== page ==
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Rare Bird - Somebodyís Watching [Talking Elephant Records - 2018]

This latest reissue from Talking Elephant is the fourth album from Rare Bird, originally released by Polydor records in 1973, Somebodyís Watching was their second for the label, and also their second since their shift away from the more progressive sounds of their first two albums in favour of a more radio friendly style. Unfortunately for Rare Bird, this change of style did not herald the commercial success they had craved since the moderate commercial accomplishments of their debut single, Sympathy, which charted at number 27 in February of 1970. Despite their attempts to create something with mass appeal they never managed to breach the charts again, either with albums or singles and Sympathy remains their only chart success.

The first thing one notices when listening to the album is the huge debt they owe to the music of The Eagles. The albumís opener and title track is a well-constructed slab of funk rock that reminds me of both The Eagles and Steely Dan, and features some fairly terrific lead guitar work from guitarist Curtis and Gould. The guitar work is a key trait that is evident right across the album. Third Time Around is up next and once again that lead guitar takes centre stage, with both Gould and Curtis trading some lovely, funky lead breaks in what is otherwise a decent, yet fairly typical 70s rock track. Turn Your Head is more Eagles tinged country rock, albeit a shift from the rockier material of the first two tracks. The track is built around an acoustic guitar riff with some electric lead adding extra flavour over the top. The vocals are reminiscent of the Eagles, with the chorus featuring massed vocals not dissimilar to those of Crosby, Stills, Nash & Young. More and More sticks to the same blueprint as the previous track, with a pretty funky bass line, that hints at a definite Fleetwood Mac influence, whereas Hard Time is a great country rock ballad, and really nails that West Coast sound made famous by the likes of The Eagles. Itís hard to believe that these guys were British and not American.

The second half of the album kicks off with Who is the Hero, another classic 70s country rock ballad in the style of what has already gone before. High in the Morning follows in a similar vein, however this is one of the strongest songs on the album. Those catchy massed vocals are back, and the song is as good as anything by their contemporaries. This is followed by Dollars, which seems to be the albumís real oddity. Itís actually the bandís interpretation of tracks from Ennio Morriconeís score to For A Few Dollars More. The bandís country rock style really suits the material and once again it allows Gould and Curtis to shine as they trade guitar licks. The track is all the more notable for the appearance of John Wetton of King Crimson and Asia fame, on bass guitar. The album closes with bonus track Virginia, a single released around the same time as the album. One of the more commercial tracks on the CD, and I must admit to being surprised it didnít fare better in the charts. A catchy slice of funky country tinged rock, that could rival their peers.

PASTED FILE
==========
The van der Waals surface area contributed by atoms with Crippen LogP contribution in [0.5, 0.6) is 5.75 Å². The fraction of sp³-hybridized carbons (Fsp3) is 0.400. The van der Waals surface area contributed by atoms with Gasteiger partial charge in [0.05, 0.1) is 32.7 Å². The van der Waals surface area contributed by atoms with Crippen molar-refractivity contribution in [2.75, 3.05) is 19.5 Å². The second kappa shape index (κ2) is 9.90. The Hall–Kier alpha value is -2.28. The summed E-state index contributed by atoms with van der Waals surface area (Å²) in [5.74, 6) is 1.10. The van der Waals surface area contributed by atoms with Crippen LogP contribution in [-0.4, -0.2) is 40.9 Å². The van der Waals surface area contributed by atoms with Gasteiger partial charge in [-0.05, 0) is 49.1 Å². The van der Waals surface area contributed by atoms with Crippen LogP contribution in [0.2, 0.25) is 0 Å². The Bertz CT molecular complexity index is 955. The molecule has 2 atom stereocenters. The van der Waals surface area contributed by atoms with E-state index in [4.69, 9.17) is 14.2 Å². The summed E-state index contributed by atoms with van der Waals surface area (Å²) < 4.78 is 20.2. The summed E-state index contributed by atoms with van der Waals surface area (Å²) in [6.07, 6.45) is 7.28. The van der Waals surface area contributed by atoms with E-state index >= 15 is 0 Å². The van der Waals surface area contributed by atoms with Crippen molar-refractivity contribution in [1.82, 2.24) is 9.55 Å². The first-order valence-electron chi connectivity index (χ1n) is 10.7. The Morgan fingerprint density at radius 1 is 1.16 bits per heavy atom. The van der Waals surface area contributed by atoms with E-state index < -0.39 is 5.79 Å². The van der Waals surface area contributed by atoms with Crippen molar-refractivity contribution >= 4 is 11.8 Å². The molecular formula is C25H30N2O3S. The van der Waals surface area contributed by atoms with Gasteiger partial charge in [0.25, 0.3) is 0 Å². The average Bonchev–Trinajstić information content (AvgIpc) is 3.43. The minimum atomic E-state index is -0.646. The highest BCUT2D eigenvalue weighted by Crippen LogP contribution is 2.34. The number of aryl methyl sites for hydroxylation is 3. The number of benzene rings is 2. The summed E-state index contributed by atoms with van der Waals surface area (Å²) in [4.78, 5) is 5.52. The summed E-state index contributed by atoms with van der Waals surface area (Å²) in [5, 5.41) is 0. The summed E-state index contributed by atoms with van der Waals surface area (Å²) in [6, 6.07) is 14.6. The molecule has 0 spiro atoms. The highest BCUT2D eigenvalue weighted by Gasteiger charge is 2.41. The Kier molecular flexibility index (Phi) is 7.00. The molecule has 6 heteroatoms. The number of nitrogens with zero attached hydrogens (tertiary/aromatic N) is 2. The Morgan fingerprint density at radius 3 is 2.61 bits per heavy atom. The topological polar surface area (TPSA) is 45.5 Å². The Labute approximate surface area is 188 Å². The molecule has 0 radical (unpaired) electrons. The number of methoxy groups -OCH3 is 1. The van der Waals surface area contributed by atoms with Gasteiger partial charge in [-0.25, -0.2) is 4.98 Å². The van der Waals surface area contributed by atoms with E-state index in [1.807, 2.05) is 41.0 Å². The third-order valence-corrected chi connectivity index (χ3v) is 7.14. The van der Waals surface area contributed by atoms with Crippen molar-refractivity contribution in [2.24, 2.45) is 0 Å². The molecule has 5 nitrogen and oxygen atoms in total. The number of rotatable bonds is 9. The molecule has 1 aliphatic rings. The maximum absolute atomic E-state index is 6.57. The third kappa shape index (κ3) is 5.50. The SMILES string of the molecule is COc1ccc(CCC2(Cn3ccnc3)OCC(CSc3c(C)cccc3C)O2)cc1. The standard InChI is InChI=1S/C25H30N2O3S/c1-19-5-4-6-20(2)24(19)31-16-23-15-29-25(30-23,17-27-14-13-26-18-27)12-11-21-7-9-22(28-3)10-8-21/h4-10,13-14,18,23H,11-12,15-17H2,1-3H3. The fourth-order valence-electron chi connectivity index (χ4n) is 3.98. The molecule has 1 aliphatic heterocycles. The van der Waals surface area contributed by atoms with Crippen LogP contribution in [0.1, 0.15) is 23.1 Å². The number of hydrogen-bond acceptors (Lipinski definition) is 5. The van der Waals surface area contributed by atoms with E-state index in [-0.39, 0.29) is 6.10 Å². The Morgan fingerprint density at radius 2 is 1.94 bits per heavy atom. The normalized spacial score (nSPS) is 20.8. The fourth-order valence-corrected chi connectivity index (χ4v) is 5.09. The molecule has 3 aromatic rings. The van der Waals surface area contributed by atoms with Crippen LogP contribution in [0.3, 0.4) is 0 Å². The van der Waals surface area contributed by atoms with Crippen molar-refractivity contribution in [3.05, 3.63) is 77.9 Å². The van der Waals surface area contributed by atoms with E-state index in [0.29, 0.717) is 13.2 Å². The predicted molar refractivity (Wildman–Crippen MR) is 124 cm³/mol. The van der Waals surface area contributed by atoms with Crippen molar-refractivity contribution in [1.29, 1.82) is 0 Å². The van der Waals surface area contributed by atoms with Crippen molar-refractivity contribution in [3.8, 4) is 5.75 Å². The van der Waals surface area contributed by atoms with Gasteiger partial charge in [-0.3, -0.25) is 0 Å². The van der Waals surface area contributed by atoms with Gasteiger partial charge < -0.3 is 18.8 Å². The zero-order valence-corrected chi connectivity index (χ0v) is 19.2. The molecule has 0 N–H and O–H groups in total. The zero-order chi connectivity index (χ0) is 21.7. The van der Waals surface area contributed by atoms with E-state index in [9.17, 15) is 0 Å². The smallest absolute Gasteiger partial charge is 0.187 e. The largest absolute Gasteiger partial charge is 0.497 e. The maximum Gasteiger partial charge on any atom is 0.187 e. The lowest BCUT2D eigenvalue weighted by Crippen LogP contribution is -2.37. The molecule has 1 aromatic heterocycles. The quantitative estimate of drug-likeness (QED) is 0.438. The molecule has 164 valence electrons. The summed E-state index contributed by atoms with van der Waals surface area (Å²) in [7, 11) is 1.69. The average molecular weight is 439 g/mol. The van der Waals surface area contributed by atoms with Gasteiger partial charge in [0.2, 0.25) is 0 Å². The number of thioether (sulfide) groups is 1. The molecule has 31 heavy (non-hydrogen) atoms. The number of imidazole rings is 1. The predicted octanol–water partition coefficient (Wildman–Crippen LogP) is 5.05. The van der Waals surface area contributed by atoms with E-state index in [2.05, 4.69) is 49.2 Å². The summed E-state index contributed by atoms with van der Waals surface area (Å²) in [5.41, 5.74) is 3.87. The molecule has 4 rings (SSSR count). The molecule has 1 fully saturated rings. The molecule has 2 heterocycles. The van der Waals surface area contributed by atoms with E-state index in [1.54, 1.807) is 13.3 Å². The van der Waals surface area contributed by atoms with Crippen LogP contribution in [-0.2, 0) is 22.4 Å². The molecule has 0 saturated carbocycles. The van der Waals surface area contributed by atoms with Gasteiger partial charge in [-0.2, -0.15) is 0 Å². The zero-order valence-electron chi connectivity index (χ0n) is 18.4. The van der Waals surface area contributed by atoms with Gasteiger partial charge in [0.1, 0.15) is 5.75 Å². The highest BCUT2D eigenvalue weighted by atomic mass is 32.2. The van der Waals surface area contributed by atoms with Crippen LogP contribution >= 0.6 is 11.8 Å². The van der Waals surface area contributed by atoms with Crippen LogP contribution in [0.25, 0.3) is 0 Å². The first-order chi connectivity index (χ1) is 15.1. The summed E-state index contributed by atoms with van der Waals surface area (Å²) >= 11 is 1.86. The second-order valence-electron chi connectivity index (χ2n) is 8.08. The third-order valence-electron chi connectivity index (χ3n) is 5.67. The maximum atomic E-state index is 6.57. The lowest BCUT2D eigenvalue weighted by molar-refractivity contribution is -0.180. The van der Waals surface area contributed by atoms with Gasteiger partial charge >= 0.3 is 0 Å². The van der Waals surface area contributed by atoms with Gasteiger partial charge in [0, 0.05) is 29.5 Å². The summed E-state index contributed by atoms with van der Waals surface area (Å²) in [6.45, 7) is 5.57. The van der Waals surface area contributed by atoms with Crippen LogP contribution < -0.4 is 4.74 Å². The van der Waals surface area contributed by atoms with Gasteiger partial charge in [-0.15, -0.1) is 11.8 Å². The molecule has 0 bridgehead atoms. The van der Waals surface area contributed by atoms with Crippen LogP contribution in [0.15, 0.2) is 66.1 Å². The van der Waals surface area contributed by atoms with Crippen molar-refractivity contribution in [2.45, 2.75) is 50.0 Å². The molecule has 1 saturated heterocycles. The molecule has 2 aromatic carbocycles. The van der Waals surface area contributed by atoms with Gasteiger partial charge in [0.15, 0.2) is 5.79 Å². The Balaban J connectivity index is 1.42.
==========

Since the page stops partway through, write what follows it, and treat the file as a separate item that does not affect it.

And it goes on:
Overall the album is very reminiscent of that particular time in the 1970s when everyone was trying to create that West Coast sound that The Eagles and CSNY were masters of. This lack of originality lets the band down slightly, however, on the stronger material they are a match for any of their rivals. The songs are generally of a reasonable quality, with one or two of a higher standard, however it just lacks that little bit of originality. For that reason alone, it scores a 3 out of 5. It is still a pleasant enough listen for fans of this genre, itís just not going to replace your Eagles or CSNY records.

Rating: 3 out of 5Rating: 3 out of 5Rating: 3 out of 5Rating: 3 out of 5Rating: 3 out of 5

Darren Charles
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